Wednesday, August 12, 2009

Sunday, August 16, 2009

On the Dignity of the Person (Part XIV)...

Excerpt from the Church's document on certain issues regarding procreation, Dignitas Personae: On Certain Bioethical Questions (September 2008). With new research and procedures, it is most important to be informed and to know the moral dimensions. This section deals with human cloning. (The numbers below correspond to the numbers at the beginning of each section in the official document).

28. Human cloning refers to the asexual or agametic reproduction of the entire human organism in order to produce one or more "copies" which, from a genetic perspective, are substantially identical to the single original.

Cloning is proposed for two basic purposes: reproduction, that is, in order to obtain the birth of a baby, and medical therapy or research....

Human cloning is intrinsically illicit in that, by taking the ethical negativity of techniques of artificial fertilization to their extreme, it seeks to give rise to a new human being without a connection to the act of reciprocal self-giving between the spouses and, more radically, without any link to sexuality. This leads to manipulation and abuses gravely injurious to human dignity

29. If cloning were to be done for reproduction, this would impose on the resulting individual a predetermined genetic identity, subjecting him—as has been stated—to a form of biological slavery, from which it would be difficult to free himself. The fact that someone would arrogate to himself the right to determine arbitrarily the genetic characteristics of another person represents a grave offense to the dignity of that person as well as to the fundamental equality of all people.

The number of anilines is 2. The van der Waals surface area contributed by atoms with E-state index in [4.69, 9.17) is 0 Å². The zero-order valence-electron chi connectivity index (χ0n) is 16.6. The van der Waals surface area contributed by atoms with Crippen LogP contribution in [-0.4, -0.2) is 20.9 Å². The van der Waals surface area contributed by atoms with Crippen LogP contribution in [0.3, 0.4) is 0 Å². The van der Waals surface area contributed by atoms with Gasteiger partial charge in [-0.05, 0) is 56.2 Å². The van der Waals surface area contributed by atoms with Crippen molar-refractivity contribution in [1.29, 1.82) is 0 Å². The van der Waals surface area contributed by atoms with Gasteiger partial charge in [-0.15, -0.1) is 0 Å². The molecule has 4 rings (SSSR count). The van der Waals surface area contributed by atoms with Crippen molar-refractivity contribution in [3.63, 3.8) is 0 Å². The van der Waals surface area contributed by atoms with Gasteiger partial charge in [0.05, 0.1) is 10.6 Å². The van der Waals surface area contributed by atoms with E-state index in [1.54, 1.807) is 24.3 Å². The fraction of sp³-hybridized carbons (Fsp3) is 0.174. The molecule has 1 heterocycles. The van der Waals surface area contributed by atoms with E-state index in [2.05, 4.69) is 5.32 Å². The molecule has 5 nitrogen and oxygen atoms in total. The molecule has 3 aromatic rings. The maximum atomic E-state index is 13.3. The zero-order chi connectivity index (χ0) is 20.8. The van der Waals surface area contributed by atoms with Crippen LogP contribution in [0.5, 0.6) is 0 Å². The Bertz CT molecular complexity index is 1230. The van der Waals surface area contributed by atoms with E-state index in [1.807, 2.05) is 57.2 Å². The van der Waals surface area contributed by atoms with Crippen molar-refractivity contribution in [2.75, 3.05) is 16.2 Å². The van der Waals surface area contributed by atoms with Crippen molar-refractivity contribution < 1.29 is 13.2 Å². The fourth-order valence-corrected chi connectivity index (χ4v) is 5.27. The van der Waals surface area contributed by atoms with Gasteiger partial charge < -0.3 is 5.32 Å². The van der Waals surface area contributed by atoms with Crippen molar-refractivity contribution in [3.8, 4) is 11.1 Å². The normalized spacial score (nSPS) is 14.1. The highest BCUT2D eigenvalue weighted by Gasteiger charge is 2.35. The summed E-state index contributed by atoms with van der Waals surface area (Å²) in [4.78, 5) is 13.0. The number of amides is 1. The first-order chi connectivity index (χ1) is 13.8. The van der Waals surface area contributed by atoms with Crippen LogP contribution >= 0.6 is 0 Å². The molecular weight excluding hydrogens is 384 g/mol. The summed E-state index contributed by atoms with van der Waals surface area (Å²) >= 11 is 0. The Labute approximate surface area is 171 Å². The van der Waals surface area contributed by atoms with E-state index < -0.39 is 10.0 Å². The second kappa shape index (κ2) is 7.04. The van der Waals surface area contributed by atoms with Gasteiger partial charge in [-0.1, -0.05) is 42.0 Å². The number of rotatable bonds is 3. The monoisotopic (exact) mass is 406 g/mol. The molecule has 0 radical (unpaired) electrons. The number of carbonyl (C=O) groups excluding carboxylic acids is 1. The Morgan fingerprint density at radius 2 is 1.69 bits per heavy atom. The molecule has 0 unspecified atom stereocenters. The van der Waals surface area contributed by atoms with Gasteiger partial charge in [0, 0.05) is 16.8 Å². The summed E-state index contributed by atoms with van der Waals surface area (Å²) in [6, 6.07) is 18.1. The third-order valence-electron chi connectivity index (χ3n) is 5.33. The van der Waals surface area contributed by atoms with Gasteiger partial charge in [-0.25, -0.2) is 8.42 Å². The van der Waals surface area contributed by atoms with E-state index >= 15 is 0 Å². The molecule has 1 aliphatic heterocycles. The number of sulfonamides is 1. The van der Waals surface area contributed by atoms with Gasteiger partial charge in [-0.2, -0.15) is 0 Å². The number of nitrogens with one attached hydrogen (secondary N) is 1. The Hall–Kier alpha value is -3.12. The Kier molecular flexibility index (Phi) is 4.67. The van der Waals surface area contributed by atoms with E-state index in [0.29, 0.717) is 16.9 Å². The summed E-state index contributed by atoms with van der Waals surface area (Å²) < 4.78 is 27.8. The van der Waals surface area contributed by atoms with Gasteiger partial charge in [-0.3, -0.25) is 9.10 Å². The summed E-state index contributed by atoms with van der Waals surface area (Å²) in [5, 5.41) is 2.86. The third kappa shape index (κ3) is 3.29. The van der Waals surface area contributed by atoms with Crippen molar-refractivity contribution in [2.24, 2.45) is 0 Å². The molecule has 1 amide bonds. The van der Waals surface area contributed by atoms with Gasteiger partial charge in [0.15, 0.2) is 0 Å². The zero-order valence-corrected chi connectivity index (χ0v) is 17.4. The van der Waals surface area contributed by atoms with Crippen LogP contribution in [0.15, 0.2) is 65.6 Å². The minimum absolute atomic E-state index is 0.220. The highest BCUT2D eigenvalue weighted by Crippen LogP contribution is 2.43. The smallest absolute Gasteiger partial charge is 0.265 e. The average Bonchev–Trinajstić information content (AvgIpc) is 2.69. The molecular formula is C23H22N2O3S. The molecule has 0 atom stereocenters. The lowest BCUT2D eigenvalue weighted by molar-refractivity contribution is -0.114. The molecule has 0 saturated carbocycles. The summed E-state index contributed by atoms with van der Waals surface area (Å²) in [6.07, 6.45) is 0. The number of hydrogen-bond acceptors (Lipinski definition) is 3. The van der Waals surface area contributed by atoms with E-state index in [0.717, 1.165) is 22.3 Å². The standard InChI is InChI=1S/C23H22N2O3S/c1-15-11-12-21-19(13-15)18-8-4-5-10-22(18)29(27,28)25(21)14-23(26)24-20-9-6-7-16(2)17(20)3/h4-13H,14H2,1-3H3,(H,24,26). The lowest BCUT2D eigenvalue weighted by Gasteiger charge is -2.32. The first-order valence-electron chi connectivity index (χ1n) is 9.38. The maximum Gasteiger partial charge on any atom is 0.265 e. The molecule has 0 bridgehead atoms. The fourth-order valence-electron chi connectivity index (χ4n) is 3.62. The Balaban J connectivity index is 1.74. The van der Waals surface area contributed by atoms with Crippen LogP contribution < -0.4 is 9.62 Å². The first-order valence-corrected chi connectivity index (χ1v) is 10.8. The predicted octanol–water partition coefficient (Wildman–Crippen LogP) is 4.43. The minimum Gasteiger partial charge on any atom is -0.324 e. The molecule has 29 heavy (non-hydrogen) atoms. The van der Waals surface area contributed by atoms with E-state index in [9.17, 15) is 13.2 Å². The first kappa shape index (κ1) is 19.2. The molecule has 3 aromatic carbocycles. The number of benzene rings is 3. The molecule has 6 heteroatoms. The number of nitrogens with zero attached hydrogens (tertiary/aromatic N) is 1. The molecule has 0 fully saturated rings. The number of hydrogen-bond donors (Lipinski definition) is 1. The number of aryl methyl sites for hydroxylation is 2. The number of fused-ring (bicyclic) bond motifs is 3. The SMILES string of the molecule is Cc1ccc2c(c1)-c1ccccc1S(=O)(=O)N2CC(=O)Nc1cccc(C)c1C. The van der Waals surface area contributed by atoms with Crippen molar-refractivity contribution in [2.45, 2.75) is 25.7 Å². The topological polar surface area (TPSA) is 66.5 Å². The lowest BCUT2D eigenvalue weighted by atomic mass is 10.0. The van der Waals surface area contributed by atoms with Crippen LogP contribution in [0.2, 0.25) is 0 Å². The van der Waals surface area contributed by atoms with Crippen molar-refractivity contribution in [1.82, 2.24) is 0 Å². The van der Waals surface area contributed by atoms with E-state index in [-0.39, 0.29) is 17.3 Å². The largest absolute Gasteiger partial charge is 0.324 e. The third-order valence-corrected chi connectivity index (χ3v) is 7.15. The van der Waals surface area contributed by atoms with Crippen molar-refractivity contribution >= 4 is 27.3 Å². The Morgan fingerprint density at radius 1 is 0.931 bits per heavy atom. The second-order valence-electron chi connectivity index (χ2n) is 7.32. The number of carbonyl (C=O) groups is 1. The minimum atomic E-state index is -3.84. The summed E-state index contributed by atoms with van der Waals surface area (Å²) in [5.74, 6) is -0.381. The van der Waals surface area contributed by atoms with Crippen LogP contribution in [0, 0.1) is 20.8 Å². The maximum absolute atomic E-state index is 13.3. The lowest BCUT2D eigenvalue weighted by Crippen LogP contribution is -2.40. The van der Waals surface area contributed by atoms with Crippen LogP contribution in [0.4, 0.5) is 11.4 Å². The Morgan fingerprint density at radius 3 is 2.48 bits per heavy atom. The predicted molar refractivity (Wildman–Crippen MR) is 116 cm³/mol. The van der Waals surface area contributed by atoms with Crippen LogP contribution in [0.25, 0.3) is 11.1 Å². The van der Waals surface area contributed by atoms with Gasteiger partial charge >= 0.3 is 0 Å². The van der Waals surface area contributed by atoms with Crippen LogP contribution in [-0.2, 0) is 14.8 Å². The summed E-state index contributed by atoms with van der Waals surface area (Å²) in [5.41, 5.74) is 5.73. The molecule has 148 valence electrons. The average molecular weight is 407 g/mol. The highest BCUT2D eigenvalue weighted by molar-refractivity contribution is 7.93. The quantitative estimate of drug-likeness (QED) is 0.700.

The originality of every person is a consequence of the particular relationship that exists between God and a human being from the first moment of his existence and carries with it the obligation to respect the singularity and integrity of each person, even on the biological and genetic levels. In the encounter with another person, we meet a human being who owes his existence and his proper characteristics to the love of God, and only the love of husband and wife constitutes a mediation of that love in conformity with the plan of the Creator and heavenly Father.

From the ethical point of view, so-called therapeutic cloning is even more serious. To create embryos with the intention of destroying them, even with the intention of helping the sick, is completely incompatible with human dignity, because it makes the existence of a human being at the embryonic stage nothing more than a means to be used and destroyed. It is gravely immoral to sacrifice a human life for therapeutic ends....

...continued next week.

Fr. Stanley